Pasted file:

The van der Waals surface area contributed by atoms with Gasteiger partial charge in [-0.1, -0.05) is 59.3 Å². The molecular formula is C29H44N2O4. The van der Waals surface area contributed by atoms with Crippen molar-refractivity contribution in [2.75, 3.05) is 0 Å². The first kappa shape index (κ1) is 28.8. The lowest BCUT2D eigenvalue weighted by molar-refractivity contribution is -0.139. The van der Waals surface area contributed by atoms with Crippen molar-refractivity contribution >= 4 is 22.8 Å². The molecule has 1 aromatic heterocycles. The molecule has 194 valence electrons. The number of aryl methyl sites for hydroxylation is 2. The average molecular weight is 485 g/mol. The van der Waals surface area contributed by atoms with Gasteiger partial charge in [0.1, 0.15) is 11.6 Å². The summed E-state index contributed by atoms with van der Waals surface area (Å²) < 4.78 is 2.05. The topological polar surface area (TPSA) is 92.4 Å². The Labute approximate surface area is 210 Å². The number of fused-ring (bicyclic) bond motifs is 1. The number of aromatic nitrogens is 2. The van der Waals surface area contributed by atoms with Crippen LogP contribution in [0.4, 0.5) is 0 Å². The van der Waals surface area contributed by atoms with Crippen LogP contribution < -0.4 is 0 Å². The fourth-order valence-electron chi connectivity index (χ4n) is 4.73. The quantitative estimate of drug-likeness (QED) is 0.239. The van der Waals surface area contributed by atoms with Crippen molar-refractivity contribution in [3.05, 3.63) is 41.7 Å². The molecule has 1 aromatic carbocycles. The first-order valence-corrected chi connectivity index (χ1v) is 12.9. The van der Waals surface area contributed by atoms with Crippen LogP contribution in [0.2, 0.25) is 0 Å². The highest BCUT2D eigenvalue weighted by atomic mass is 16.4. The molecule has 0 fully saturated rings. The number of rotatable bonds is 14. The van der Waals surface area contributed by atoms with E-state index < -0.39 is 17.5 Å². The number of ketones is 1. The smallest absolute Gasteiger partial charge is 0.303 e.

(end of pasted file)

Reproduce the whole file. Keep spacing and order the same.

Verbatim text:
The van der Waals surface area contributed by atoms with Gasteiger partial charge in [-0.1, -0.05) is 59.3 Å². The molecular formula is C29H44N2O4. The van der Waals surface area contributed by atoms with Crippen molar-refractivity contribution in [2.75, 3.05) is 0 Å². The first kappa shape index (κ1) is 28.8. The lowest BCUT2D eigenvalue weighted by molar-refractivity contribution is -0.139. The van der Waals surface area contributed by atoms with Crippen molar-refractivity contribution >= 4 is 22.8 Å². The molecule has 1 aromatic heterocycles. The molecule has 194 valence electrons. The number of aryl methyl sites for hydroxylation is 2. The average molecular weight is 485 g/mol. The van der Waals surface area contributed by atoms with Gasteiger partial charge in [0.1, 0.15) is 11.6 Å². The summed E-state index contributed by atoms with van der Waals surface area (Å²) < 4.78 is 2.05. The topological polar surface area (TPSA) is 92.4 Å². The Labute approximate surface area is 210 Å². The number of fused-ring (bicyclic) bond motifs is 1. The number of aromatic nitrogens is 2. The van der Waals surface area contributed by atoms with Crippen LogP contribution in [0.4, 0.5) is 0 Å². The van der Waals surface area contributed by atoms with Crippen LogP contribution < -0.4 is 0 Å². The fourth-order valence-electron chi connectivity index (χ4n) is 4.73. The quantitative estimate of drug-likeness (QED) is 0.239. The van der Waals surface area contributed by atoms with Crippen molar-refractivity contribution in [3.05, 3.63) is 41.7 Å². The molecule has 1 aromatic carbocycles. The first-order valence-corrected chi connectivity index (χ1v) is 12.9. The van der Waals surface area contributed by atoms with Crippen LogP contribution in [0.2, 0.25) is 0 Å². The highest BCUT2D eigenvalue weighted by atomic mass is 16.4. The molecule has 0 fully saturated rings. The number of rotatable bonds is 14. The van der Waals surface area contributed by atoms with E-state index < -0.39 is 17.5 Å². The number of ketones is 1. The smallest absolute Gasteiger partial charge is 0.303 e.